Lyric Poems of Hāfiz
Shams al-Dīn Muḥammad Shīrāzī (known as Hāfiz; circa 1320–90) is considered by many to be the greatest lyric poet of Persia (present-day Iran) and one of the most remarkable Eastern poets. Born to a poor family in Shiraz, where he lived most of his life, Hāfiz enjoyed the patronage of Shah Shujah for many years and in his last years that of Timur (Tamerlane). This work presents ghazals (lyric poems) of Hāfiz. As in all Sufi poetry, the ghazals are layered with meanings, from the most basic to the ...
Book of the Dove
Gregory Bar ‘Ebraya (also seen as Bar Hebraeus, 1226–86) was a Syriac Orthodox bishop and major author in the later Syriac tradition. He wrote prolifically, mostly in Syriac but also in Arabic, on philosophy, theology, spirituality, and history. His works also included commentaries on scripture, devotions, moral treatises, logic, the sciences, poetry, and humorous stories. This manuscript, dated 1360, is an important early witness to his writings. It contains his Ktābā d-yawnā (Book of the dove), which represents Bar Hebraeus’s instructions on how to start and then continue ...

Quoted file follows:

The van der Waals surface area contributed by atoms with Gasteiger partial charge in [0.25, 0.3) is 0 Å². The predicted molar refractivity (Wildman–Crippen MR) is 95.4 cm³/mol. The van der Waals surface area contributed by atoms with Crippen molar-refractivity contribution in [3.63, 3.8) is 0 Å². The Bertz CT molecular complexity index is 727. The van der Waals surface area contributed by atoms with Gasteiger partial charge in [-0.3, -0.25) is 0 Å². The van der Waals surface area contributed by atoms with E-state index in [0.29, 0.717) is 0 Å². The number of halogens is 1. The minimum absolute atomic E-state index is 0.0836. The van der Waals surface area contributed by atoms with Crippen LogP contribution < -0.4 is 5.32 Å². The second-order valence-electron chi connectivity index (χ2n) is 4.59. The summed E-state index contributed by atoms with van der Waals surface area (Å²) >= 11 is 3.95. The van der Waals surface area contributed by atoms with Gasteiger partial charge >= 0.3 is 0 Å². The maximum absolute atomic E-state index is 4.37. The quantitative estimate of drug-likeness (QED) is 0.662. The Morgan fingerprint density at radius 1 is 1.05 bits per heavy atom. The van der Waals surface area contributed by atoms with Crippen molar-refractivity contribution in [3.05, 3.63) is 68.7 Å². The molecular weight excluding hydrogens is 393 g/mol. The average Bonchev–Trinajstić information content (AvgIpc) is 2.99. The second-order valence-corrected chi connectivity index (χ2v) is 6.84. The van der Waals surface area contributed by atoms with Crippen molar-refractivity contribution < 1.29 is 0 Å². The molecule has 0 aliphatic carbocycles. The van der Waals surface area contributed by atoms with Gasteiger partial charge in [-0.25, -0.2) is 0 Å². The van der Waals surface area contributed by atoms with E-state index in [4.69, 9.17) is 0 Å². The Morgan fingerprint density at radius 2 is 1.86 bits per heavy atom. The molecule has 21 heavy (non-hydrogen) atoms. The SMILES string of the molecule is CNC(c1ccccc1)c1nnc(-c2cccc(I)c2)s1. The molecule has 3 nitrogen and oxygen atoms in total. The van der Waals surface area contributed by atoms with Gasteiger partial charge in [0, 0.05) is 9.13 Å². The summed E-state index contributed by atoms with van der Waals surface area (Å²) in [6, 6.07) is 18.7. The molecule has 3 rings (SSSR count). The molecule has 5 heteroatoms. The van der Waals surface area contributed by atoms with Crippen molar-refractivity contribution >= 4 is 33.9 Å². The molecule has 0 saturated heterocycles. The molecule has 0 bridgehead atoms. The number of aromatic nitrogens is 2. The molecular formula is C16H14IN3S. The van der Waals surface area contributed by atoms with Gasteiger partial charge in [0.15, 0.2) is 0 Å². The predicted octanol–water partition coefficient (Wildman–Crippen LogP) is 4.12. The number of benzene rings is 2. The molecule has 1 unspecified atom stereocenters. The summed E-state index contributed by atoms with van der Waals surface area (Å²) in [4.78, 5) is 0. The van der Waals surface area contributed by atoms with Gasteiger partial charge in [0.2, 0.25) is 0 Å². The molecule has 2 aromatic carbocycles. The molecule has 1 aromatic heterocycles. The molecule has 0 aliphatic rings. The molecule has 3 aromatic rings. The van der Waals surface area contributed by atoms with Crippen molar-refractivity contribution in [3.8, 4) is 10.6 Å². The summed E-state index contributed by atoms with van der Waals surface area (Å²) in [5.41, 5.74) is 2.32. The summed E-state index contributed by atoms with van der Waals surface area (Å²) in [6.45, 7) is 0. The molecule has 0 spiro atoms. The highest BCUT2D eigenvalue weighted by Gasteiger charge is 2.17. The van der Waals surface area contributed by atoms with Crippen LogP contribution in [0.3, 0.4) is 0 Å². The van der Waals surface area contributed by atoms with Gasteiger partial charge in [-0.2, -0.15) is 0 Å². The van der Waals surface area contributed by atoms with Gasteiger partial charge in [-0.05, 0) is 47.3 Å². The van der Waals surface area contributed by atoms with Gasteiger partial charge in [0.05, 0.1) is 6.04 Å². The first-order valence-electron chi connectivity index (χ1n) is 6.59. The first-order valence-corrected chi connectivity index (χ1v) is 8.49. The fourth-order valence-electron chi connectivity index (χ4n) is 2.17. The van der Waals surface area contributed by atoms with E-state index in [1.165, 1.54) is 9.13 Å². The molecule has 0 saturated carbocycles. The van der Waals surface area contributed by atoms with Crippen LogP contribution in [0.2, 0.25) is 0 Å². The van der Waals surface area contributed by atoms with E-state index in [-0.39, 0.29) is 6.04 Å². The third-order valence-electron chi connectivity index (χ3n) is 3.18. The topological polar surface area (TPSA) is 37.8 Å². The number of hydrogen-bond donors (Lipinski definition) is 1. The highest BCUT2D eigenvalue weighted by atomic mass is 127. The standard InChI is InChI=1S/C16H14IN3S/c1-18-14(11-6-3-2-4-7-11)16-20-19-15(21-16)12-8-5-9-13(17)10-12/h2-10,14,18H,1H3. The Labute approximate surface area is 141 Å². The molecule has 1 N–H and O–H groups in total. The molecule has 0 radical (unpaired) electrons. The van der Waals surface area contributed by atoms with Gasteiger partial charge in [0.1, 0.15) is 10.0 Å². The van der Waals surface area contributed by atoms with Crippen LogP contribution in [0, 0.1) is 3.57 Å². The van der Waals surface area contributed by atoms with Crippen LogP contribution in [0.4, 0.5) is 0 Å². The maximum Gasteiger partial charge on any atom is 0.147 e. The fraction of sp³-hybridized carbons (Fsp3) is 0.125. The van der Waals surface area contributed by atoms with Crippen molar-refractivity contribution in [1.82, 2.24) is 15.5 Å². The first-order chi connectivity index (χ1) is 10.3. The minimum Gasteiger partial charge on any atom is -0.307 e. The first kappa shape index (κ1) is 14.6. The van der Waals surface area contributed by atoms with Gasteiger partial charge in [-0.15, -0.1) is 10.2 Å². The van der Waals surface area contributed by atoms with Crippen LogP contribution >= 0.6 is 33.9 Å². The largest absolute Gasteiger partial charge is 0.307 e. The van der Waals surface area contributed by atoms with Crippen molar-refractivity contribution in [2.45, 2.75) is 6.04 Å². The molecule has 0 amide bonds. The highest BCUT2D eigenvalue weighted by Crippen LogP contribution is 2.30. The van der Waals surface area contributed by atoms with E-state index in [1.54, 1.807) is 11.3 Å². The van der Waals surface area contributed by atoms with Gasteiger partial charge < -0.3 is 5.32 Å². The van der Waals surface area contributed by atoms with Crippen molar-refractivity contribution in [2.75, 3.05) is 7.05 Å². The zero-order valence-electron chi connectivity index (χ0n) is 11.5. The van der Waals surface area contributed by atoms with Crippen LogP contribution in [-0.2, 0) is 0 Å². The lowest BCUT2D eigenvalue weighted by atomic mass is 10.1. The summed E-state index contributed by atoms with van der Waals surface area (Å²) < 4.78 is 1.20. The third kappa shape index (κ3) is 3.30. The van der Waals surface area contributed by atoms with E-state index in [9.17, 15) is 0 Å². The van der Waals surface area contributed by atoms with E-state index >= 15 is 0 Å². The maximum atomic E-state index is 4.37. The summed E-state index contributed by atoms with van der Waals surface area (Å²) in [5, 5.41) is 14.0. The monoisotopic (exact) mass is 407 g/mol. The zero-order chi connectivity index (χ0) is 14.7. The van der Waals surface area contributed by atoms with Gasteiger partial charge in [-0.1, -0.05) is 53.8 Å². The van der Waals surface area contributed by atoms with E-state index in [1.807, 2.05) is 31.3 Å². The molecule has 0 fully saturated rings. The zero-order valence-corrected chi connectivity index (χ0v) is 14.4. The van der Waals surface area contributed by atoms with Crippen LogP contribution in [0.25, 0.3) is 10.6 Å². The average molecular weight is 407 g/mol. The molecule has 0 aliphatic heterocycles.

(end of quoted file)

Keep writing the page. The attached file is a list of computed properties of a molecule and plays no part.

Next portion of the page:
Manuscript of Swordsmiths' Signatures and Sword Connoisseurship
This document is the oldest existing manuscript relating to swordsmiths in Japan. The text contains a description of the year 1316, which indicates that the original was written in the late Kamakura period. However, the postscript gives the date as December 21, 1423, which means this is a copy made in the Muromachi period. The document gives a genealogy of swordsmiths from the most ancient of times to the late Kamakura period, and describes the swordsmiths of the day. The section of the manuscript entitled Kokon shokoku kaji no mei ...